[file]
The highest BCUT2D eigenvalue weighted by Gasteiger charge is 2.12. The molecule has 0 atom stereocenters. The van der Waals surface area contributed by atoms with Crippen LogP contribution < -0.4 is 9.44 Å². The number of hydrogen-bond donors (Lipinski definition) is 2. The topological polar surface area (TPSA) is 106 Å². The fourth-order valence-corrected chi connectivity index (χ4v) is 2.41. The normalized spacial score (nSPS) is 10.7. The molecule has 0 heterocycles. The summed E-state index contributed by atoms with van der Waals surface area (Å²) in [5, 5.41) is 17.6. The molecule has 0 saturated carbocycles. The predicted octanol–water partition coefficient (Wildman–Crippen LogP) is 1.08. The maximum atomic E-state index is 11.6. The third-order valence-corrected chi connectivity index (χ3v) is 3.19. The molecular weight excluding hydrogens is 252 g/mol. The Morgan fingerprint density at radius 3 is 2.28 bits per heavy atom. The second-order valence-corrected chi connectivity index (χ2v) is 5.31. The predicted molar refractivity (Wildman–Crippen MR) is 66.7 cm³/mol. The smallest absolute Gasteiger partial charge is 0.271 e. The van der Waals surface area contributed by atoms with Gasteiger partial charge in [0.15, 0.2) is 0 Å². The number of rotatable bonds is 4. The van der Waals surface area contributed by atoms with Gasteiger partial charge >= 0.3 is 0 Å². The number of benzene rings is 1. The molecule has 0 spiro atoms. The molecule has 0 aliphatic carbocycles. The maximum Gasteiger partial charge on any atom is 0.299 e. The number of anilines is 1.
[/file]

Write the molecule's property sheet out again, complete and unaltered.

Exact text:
The highest BCUT2D eigenvalue weighted by Gasteiger charge is 2.12. The molecule has 0 atom stereocenters. The van der Waals surface area contributed by atoms with Crippen LogP contribution < -0.4 is 9.44 Å². The number of hydrogen-bond donors (Lipinski definition) is 2. The topological polar surface area (TPSA) is 106 Å². The fourth-order valence-corrected chi connectivity index (χ4v) is 2.41. The normalized spacial score (nSPS) is 10.7. The molecule has 0 heterocycles. The summed E-state index contributed by atoms with van der Waals surface area (Å²) in [5, 5.41) is 17.6. The molecule has 0 saturated carbocycles. The predicted octanol–water partition coefficient (Wildman–Crippen LogP) is 1.08. The maximum atomic E-state index is 11.6. The third-order valence-corrected chi connectivity index (χ3v) is 3.19. The molecular weight excluding hydrogens is 252 g/mol. The Morgan fingerprint density at radius 3 is 2.28 bits per heavy atom. The second-order valence-corrected chi connectivity index (χ2v) is 5.31. The predicted molar refractivity (Wildman–Crippen MR) is 66.7 cm³/mol. The smallest absolute Gasteiger partial charge is 0.271 e. The van der Waals surface area contributed by atoms with Gasteiger partial charge in [0.15, 0.2) is 0 Å². The number of rotatable bonds is 4. The van der Waals surface area contributed by atoms with Gasteiger partial charge >= 0.3 is 0 Å². The number of benzene rings is 1. The molecule has 0 spiro atoms. The molecule has 0 aliphatic carbocycles. The maximum Gasteiger partial charge on any atom is 0.299 e. The number of anilines is 1.